On a side note, I was reading an article published past Wednesday, about Jim Allison. You may like that. The 4 pages are worth reading; just in the first, you have him confessing: "People would say to me, 'Don't do tumor immunology, it'll ruin your reputation.' :D Jim Allison confronts cancer, critics with immunotherapy

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juliej
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Re: Personalised Treatment

Postby juliej » Fri Apr 18, 2014 4:56 pm

Maia wrote:On a side note, I was reading an article published past Wednesday, about Jim Allison. You may like that. The 4 pages are worth reading; just in the first, you have him confessing: "People would say to me, 'Don't do tumor immunology, it'll ruin your reputation.' :D Jim Allison confronts cancer, critics with immunotherapy

Ah, Maia, you're talking about one of my favorite people, Dr. Allison! :D He is the former director of the tumor-immunology program at Memorial Sloan-Kettering. I know several people who are alive today because of ippy.

Your link doesn't work so here's a new one: http://www.sfgate.com/health/article/Jim-Allison-confronts-cancer-critics-with-5405290.php

And here's another (older, but good) article that mentions him and other work on immunology: http://www.newyorker.com/reporting/2012/04/23/120423fa_fact_groopman?currentPage=all
Stage IVb, liver/lung mets 8/4/2010
Xelox+Avastin 8/18/10 to 10/21/2011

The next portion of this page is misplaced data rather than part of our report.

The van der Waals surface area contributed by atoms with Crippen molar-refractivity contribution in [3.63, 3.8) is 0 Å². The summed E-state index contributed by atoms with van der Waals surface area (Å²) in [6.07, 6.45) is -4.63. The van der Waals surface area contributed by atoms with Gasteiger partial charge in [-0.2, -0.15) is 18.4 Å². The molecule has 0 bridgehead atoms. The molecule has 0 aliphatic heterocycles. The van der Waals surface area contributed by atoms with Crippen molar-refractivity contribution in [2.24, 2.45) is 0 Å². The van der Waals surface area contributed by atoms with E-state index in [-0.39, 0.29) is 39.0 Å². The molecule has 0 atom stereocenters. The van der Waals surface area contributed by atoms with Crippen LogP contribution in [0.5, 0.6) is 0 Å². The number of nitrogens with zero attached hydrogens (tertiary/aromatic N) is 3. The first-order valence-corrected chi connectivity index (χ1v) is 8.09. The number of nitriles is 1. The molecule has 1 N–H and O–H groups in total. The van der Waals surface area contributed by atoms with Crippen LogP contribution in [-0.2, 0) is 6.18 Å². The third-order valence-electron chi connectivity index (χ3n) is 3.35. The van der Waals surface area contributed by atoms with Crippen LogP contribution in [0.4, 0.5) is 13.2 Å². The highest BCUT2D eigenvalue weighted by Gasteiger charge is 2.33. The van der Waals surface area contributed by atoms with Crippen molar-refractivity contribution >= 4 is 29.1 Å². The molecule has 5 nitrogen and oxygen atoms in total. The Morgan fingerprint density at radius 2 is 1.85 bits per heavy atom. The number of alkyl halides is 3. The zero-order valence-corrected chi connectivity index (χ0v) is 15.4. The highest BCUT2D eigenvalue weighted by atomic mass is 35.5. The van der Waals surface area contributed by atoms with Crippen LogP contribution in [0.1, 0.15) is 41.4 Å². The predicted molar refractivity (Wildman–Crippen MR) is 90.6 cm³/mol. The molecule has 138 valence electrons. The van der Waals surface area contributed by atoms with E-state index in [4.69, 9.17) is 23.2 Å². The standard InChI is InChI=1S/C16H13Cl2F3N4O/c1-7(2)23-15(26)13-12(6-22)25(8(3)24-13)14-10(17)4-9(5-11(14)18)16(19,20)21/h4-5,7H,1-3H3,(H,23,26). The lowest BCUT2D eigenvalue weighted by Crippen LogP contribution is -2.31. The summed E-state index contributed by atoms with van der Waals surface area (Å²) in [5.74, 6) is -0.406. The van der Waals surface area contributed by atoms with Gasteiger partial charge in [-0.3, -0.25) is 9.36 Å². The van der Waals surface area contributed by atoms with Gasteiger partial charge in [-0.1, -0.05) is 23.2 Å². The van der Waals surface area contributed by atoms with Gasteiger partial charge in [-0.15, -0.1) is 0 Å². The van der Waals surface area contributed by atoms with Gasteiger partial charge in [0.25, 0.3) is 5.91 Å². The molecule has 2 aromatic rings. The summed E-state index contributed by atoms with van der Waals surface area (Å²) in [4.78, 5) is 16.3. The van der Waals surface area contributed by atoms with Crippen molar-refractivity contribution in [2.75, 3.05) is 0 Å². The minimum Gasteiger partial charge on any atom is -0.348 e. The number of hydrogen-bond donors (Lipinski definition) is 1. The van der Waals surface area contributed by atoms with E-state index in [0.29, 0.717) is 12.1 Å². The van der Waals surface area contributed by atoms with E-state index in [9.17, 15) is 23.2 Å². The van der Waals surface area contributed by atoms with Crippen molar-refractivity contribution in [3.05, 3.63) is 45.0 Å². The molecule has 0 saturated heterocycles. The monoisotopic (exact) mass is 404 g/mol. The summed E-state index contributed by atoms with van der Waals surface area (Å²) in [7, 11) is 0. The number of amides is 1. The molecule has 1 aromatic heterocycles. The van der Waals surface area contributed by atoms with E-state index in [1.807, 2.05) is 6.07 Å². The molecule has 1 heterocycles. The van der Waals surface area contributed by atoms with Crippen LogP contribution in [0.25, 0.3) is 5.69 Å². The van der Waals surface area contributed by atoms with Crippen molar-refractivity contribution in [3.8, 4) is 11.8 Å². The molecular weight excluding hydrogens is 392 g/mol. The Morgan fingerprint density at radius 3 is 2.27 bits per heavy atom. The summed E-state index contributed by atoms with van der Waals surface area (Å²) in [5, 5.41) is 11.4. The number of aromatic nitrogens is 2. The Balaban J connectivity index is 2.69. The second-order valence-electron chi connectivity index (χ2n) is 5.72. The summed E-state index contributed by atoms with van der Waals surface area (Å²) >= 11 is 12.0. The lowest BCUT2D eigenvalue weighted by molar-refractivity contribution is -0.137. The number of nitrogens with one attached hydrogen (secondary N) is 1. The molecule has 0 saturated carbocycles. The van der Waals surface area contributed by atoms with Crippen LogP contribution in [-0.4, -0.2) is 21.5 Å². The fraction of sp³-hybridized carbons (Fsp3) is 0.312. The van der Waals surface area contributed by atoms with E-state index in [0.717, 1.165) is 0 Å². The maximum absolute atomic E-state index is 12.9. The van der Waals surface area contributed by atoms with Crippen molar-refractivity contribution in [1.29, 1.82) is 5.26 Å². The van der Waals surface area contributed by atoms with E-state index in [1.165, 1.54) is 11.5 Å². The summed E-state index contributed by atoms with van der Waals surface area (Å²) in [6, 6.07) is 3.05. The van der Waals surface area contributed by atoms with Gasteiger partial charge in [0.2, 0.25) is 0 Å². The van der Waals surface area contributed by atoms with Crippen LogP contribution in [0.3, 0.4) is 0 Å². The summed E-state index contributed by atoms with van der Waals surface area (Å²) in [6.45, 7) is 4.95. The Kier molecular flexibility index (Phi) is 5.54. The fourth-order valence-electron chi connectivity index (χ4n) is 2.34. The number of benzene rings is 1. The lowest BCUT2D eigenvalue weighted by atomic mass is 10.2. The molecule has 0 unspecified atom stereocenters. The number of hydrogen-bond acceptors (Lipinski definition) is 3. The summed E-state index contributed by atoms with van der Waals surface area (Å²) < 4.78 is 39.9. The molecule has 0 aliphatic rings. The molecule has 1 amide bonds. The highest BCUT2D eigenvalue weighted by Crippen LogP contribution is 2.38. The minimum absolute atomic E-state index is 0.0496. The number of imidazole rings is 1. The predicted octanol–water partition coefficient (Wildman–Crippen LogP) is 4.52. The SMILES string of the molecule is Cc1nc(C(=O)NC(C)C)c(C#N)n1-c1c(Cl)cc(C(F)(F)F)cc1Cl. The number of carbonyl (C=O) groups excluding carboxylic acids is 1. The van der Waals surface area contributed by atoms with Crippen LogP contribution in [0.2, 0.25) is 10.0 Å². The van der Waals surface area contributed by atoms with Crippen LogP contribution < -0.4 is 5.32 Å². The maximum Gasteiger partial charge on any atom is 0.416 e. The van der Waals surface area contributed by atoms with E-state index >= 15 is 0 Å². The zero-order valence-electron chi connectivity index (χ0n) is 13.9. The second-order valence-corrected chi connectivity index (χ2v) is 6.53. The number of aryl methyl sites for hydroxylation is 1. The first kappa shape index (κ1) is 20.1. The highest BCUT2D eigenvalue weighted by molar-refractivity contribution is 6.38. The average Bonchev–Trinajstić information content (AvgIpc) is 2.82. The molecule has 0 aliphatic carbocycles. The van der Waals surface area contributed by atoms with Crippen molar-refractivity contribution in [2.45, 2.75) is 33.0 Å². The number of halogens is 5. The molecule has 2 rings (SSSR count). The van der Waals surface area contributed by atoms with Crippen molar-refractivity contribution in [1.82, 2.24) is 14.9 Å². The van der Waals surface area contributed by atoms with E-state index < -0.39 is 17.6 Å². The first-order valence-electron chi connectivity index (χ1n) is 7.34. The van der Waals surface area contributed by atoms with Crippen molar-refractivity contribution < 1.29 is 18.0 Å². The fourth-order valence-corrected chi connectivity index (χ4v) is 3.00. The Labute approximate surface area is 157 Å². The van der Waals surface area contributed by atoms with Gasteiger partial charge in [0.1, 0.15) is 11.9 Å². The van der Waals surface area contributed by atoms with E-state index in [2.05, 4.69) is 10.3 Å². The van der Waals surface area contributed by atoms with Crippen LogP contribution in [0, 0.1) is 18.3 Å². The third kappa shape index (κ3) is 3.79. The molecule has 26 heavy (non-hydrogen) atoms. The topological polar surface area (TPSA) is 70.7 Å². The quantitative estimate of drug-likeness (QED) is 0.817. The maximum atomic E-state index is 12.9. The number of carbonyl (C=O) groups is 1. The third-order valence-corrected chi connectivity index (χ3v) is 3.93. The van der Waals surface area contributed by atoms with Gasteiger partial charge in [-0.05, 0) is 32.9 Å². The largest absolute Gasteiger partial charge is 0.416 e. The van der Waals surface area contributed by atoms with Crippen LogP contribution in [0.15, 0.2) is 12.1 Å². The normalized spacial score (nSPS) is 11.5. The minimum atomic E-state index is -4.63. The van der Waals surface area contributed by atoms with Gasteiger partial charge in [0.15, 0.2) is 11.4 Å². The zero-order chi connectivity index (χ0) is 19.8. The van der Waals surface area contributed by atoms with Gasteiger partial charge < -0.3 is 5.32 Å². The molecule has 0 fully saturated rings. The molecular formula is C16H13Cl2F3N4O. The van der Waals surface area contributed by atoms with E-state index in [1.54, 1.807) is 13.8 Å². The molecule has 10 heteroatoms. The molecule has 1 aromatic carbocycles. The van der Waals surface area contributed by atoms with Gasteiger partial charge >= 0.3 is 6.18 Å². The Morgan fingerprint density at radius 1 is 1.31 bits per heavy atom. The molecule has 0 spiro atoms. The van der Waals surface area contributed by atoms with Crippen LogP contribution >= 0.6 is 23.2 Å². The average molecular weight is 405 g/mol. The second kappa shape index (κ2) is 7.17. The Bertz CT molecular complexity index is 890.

LAR, liver resec, HAI pump 11/2011
Adjuvant Irinotecan + FUDR
Double lung surgery + ileo reversal 2/2012
Adjuvant FUDR + Xeloda
VATS rt. lung 12/2012 - benign granuloma!
VATS left lung 11/2013
NED 11/22/13 to 12/18/2019, CEA<1

Laurettas
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Re: Personalised Treatment

Postby Laurettas » Fri Apr 18, 2014 10:14 pm

Because releasing the brake facilitates an all-out attack by the immune system, it can cause serious side effects - colitis, skin rashes, impaired pituitary function - that must be managed.


This is what concerns me about this type of treatment. If the immune system is allowed to go on the attack with no brakes, couldn't that be devastating on the body? Aren't MS, some types of arthritis, etc. all the result of overactive immune systems? Are we opening the door to many more of these types of incurable illnesses?
DH 58 4/11 st 4 SRC CC
Lymph, peri, lung
4/11 colon res
5-10/11 FLFX, Av, FLFRI, Erb
11/11 5FU Erb
1/12 PET 2.4 Max act.
1/12 Erb
5/12 CT ext. new mets
5/12 Xlri
7/12 bad CT
8/12 5FU solo
8/12 brain met
9/12 stop tx
11/4/12 finished race,at peace

Misha
Posts: 22
Joined: Sun Mar 23, 2014 11:17 am

Re: Personalised Treatment

Postby Misha » Fri Apr 25, 2014 12:30 pm

juliej wrote:
Maia wrote:On a side note, I was reading an article published past Wednesday, about Jim Allison. You may like that. The 4 pages are worth reading; just in the first, you have him confessing: "People would say to me, 'Don't do tumor immunology, it'll ruin your reputation.' :D Jim Allison confronts cancer, critics with immunotherapy

Ah, Maia, you're talking about one of my favorite people, Dr. Allison! :D He is the former director of the tumor-immunology program at Memorial Sloan-Kettering. I know several people who are alive today because of ippy.

Your link doesn't work so here's a new one: http://www.sfgate.com/health/article/Jim-Allison-confronts-cancer-critics-with-5405290.php

And here's another (older, but good) article that mentions him and other work on immunology: http://www.newyorker.com/reporting/2012/04/23/120423fa_fact_groopman?currentPage=all


I read that great article in the Houston Chronicle two weeks ago. My mom is stage IV mCRC and will be at MDA on Monday. Does anyone know if Mr. Allison has any clinical trials accepting patients. I looked around, but could not find anything.